And it also becomes inevitable that the bond begins to break down. Although Bonnie and Rochelle are much more of a follower, they end up taking Nancy’s side for fear of losing what they’ve gained through magic. So the three go on to bully Sarah and make her doubt her sanity so that she is unable to reverse everything the four did as a coven. So, in young witches friendship between girls serves to make them more confident and able to fulfill their own desires, but it is not enough for affection to be maintained when wills conflict because the very idea of ​​female rivalry is linked to the perception of others women as a threat. Therefore, there remains only the destruction of one so that the other can triumph.

These issues can also be seen in possessed. Ginger (Katharine Isabelle) and Bee (Emily Perkins) are two sisters who live in the suburbs and are seen as outcasts by the rest of the people around them. This is due to their obsession with death, something they share due to their desire to escape the boredom of a place that has little to offer them. One night, the two sneak out of the house to scare a girl at school, but Ginger ends up being bitten by a werewolf, which starts a change in her behavior. If before the sisters avoided being seen as objects of desire by boys, now, Ginger becomes aware of her physical attributes and starts to want to be noticed. This ends up creating a distance between her and the shy Bee, who ends up getting a little bewildered. This is because the relationship between them was never of two equals, but of influencer and influenced, so that Bee just followed her sister’s ideas without much questioning – including when the subject was the way each would take their own life when the girl. time to take that attitude had arrived.

As Ginger becomes increasingly empowered — and more violent — Bee is the one who must contain the damage caused by her sister’s animalistic fury. So, even if she is less noticed than in the first moments of the film, she doesn’t give up until she finds a cure, which serves to show that even when she could have relative autonomy due to being away from her sister, Bee still orbits around her because her dominance was so successfully established that she wouldn’t even know what to do with herself if that bond were broken. Something similar happens in a production released a decade later, Hell Girlwhich introduces us to Jennifer (Megan Fox) and Needy (Amanda Seyfried), two childhood friends.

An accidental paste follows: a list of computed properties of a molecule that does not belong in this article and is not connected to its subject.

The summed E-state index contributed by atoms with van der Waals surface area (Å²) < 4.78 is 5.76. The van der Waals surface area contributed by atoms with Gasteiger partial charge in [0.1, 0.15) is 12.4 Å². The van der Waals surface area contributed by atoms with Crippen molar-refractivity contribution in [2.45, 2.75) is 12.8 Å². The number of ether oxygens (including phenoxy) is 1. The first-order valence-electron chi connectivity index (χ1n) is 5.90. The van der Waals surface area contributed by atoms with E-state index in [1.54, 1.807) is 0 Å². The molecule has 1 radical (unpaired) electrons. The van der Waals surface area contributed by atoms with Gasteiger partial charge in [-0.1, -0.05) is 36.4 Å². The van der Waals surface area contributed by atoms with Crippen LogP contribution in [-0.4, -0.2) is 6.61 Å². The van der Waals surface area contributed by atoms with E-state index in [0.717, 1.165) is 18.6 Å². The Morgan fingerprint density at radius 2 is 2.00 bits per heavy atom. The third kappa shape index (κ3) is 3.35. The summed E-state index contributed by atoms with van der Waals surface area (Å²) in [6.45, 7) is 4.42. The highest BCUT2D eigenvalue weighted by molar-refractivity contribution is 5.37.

anti-friendship

While Jennifer is the cheerleader desired by every boy at school, Needy is a geek. This is established by the character herself, who narrates the film and says, even in the first scenes, that no one can understand why a “cat like Jennifer” would associate with someone like her. Needy is also the one who guides us through all the events that led to her imprisonment in a sanatorium. And from the first moments of Hell Girl we know it was her friendship with Jennifer that got her to that point. It is interesting to point out that at all times Needy is warned by Chip (Johnny Simmons) that she orbits around her friend and is constantly doing things she wouldn’t like just to please her, but Needy ignores these warnings as she believes the bond between the two is genuine. There are even speculations about the characters’ supposed bisexuality, something that would serve to keep Needy even more enchanted and hostage to Jennifer.

So, one of the best things about Hell Girl is your opening sentence: “hell is a teenage girl”. If we think of the idea of ​​hell as a space in which people suffer eternal punishment for their behavior, the phrase applies to all the mentioned links. Somehow, all the characters paid for their anti-friendships. The most obvious is to talk about Needy, who is perceived as a dangerous criminal after the final confrontation with Jennifer. However, the same applies to Nancy, who loses the match to Sarah and ends up in a psychiatric institution; and Bee, who has to do the one thing she wouldn’t want to stop Ginger and her trail of destruction.

In this way, horror cinema’s view of female friendship is less welcoming and more guided by a dynamic that women themselves are quick to deny. Perhaps in adulthood it is easier to distance oneself from this competitiveness and perceive female friendships in a less harmful way, but during adolescence these bonds can be quite destructive because some notions, such as sisterhood, are still being built. Furthermore, this is a phase of life marked by self-affirmation and the need to find their place in the world, so that the villainy of teenage girls is supported by the very idea that they need to learn to set limits and impose themselves from now on. so as not to be swallowed up by the world around them. Although there is room in the horror for products that go against the grain — such as Young Witches: New Sisterhood —, failing to discuss a certain topic does not make it disappear and, unfortunately, anti-friendships are everywhere. It only takes a quick look at your social circle to realize that, on some level, you harbor one.


** The featured art is by the editor Ana Luíza. To see more, click here!